May 2 1945

On April 29, 1945, Gen Henning Linden, ADC of the Rainbow 42-ID, Gen Charles Y. Banfill (8-USAAF), Gen Linden’s aide, Lt William J. Cowling, guards, and drivers were en route to the left flank of the Division in the area of the 222-IR, with the mission of locating Col Downard’s battalion of the 222-IR and pushing them on towards Munich.

While passing through the city of Dachau a jeep bearing two newspaper reporters, a Stars and Stripes reporter and a Miss Higgins from the New York Herald Tribune, questioned the aide, Lt Cowling, as to the location of the concentration camp near the city limits. The lieutenant could not give them the exact location of this camp and informed them that he did not believe any American troops have as yet occupied the camp. Gen Linden at this time directed the aide to continue on the road up towards the camp while continuing to look for Col Downard and at the same time take a reading on the situation at the camp.

Lt Cowling proceeded on up the road towards the camp. Upon approaching a railroad track a large number of boxcars were observed on the siding, and upon looking back at the cars, which were open on one side, the lieutenant discovered that they were stacked with dead bodies. The lieutenant stopped his vehicle and the two generals and the aide made a quick inspection of the cars. All of the bodies were in an emaciated condition from starvation and many of the bodies showed signs of beating. Several were noted to have been shot through the head. The two newspaper reporters were there at the time. Gen Linden directed the aide to then proceed up the road towards the camp, which he did. As his jeep approached within a couple of hundred yards of the entrance, Lt Cowling saw a German SS Officer (Heinrich Wicker), a German soldier and a civilian, Victor Maurer wearing a Red Cross armband carrying a white flag, stepping around the corner of a building.

The men dismounted off the jeep and covered the officer as he approached. As Heinrich Wicker approached within a few feet of Lt Cowling he asked if there was an American officer present. Lt Cowling informed him that he was an officer and the SS replied that he wished to surrender the camp.

At this point, Gen Linden arrived and Lt Cowling informed him that he wished to surrender the camp to him and that approximately 100 SS guards still remained in the prison and that they were armed. These guards, however, had been ordered not to shoot the American soldiers but to keep only the prisoners in and to keep them in check. Victor Maurer, the Red Cross man, said there were approximately 40.000 inmates of the prison, many of whom were half-crazed. At this point, small arms fire came from the left flank. The group took cover momentarily because Gen Linden had the German officer and the soldier standing in the open facing the fire. The fire soon let up, however, and Gen Linden sent Lt Cowling on up into the camp to get the situation. He also sent an officer, Maj Avery, back to the 222-IR to get two companies of infantry up to the camp as soon as possible to take charge of it.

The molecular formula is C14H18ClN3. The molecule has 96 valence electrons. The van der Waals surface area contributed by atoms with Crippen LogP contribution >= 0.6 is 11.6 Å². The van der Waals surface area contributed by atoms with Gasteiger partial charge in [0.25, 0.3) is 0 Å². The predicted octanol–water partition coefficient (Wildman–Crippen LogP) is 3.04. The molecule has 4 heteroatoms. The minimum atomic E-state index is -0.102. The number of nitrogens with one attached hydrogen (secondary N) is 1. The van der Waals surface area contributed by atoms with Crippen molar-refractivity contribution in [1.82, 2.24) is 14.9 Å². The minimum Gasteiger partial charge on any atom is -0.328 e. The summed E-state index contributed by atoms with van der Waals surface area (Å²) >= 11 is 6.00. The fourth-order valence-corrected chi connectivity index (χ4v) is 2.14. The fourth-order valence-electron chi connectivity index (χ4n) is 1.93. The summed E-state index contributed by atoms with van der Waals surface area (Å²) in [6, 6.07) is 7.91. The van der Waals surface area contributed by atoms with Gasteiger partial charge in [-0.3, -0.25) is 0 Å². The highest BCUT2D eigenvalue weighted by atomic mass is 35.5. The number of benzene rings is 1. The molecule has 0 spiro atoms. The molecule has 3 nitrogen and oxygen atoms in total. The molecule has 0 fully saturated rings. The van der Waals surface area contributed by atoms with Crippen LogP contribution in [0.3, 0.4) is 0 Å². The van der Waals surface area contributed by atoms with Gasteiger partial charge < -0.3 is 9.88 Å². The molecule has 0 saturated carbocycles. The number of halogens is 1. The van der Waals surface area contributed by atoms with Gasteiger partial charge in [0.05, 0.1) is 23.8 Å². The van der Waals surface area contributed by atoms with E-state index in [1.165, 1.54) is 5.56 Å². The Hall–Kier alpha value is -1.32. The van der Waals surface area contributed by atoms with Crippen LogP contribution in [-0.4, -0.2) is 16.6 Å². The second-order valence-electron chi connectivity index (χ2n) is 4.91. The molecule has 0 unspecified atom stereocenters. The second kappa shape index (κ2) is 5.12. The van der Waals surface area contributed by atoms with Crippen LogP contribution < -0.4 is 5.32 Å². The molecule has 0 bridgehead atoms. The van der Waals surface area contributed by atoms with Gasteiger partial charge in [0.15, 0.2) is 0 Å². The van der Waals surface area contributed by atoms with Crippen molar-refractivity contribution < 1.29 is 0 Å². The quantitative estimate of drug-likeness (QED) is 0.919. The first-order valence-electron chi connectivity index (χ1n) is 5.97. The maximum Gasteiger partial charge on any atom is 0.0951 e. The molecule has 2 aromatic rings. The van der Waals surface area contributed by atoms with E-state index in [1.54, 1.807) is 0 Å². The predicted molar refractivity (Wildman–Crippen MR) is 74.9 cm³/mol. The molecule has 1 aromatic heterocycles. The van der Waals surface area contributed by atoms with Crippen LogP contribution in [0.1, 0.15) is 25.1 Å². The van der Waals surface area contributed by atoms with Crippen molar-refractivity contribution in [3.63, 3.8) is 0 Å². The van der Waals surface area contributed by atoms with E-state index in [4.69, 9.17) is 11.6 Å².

Lt Cowling went through one gate of the camp and just off to the right of the gate about 50 yards observed a tower with German soldiers in it. Lt Cowling called out to them to come down and approximately 12 soldiers came down. Lt Cowling sent them on the back with the Gen Linden’s guards. Lt Cowling, one of the Gen Linden’s guards, and the two newspaper reporters then proceeded on to the entrance to the actual camp cantonment. As the jeep approached and then crossed a small moat surrounding the main camp, its path was blocked by a dead civilian square in the center of the road. The civilian had been shot in the face and from the looks of the body had been dead not more than 24 hours.
A German soldier guiding the group got off the fender of the jeep and lifted the body out of the way. The jeep then moved up to the iron gate which was the entrance to the main camp enclosure. A guardhouse was on either side of the gate. Lt Cowling did not notice anyone in either of the houses when he first arrived at the gate.

Lt Cowling opened the gate and entered the enclosure. The large enclosure just inside the gate was perfectly clear of any human being when Lt Cowling entered the gate, and the two newspaper reporters followed. Lt Cowling had been in the enclosure approximately a minute and a half when people began pouring from the low, barrack type, black buildings. The people were thin, dirty, and half-starved.